Hand planing the parts for the base is a great intro into getting components ready for handwork. Here are a few hints:
Use the outside of the rails as your true faces since they will show and will be partially (or fully) smoothed from the prep process. The top of the rail should be the true edge. You will need to plane to width as well but this dimension can have an error or two in it and no one will know but you. I often leave a scrubbed surface on the interior rails…flattish is good enough, and it leaves and interesting texture to find when someone explores the piece in more detail in the future. The rails don’t have to all be the same thickness either, as long as the are close to 3/4 inch you can make your joinery come out just fine.
The true face and edge on the legs should be the inside edges since they will be accepting the joinery. Try to pick the uglier parts of board for these faces putting the pretty parts of the board on the outside. Don’t forget to leave the legs longer than your finished dimension. Make the cuts on the bottom and top as square as possible though since this will help with layout. You will need to surface all the legs. Take your time to make them as straight and square and even with as can be. True the face and edges of your legs first then go over the pieces to see if you can find the narrowest dimension of your square legs. This will allow you to keep your marking gauge on one setting and serve to simplify this chore.
Depending on how much work you need to do you may want to smooth your work after joinery or before. The heavier the material removal is going to be the more I lean towards before. As stated before select good stock and your smoothing stage should be pretty minimal and can be left till near the end of the project (which is nice since you are bound to dent or ding your project at least once between stock prep and assembly).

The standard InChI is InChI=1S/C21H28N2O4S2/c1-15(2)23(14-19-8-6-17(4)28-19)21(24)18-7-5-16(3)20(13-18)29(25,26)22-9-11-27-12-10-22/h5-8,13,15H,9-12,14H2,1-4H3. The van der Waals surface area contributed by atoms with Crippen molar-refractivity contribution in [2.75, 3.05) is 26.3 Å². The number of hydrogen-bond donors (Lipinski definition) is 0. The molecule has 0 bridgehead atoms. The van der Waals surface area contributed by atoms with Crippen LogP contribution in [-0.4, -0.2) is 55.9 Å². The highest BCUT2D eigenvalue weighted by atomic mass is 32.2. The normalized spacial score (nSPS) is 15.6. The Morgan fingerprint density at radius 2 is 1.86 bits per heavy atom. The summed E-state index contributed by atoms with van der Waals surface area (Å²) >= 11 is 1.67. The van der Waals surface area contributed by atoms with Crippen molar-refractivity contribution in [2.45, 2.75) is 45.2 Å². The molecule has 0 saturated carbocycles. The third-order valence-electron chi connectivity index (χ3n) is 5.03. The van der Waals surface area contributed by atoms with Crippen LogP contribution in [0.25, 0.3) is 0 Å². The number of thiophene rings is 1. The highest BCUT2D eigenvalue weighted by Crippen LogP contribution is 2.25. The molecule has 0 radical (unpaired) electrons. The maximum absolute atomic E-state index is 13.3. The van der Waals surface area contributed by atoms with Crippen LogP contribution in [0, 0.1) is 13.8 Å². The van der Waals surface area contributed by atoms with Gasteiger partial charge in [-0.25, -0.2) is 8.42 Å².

Planes don’t always do all the work for you when removing warp. Think about the material you need to remove and selectively focus on it. This is especially true on the convex side of the warp since the plane tends to just follow the crest. Planes really excel at correcting concave surfaces though so that’s the good news, just plane until you start getting full length shavings and you are home free. On the convex side take aim at the highest spots and expand them until your board becomes flat.
EDIT: I forgot to mention in the text that when you plane across the grain you are very likely to cause tearout on the exit edge of your cut. I deal with this in three ways, I chamfer that edge to give better support to the cut and to finish the cut before the edge. I then usually joint that exit edge as the true face to remove that chamfer and any light tearout. I use the opposite edge as my exit side when planing to thickness and tend to remove the section for my width last in those cases, this removes your last chamfer and any odd tearout that may have occurred.
Twist is it’s own beast to remove. Plane across the high points and then finish with full length shavings. Fortunately I have a really good example for the class. I remove it at the end of this video.
Keep your tools sharp and start making some serious shavings.
-- Make furniture that lasts as long as the tree - Ryan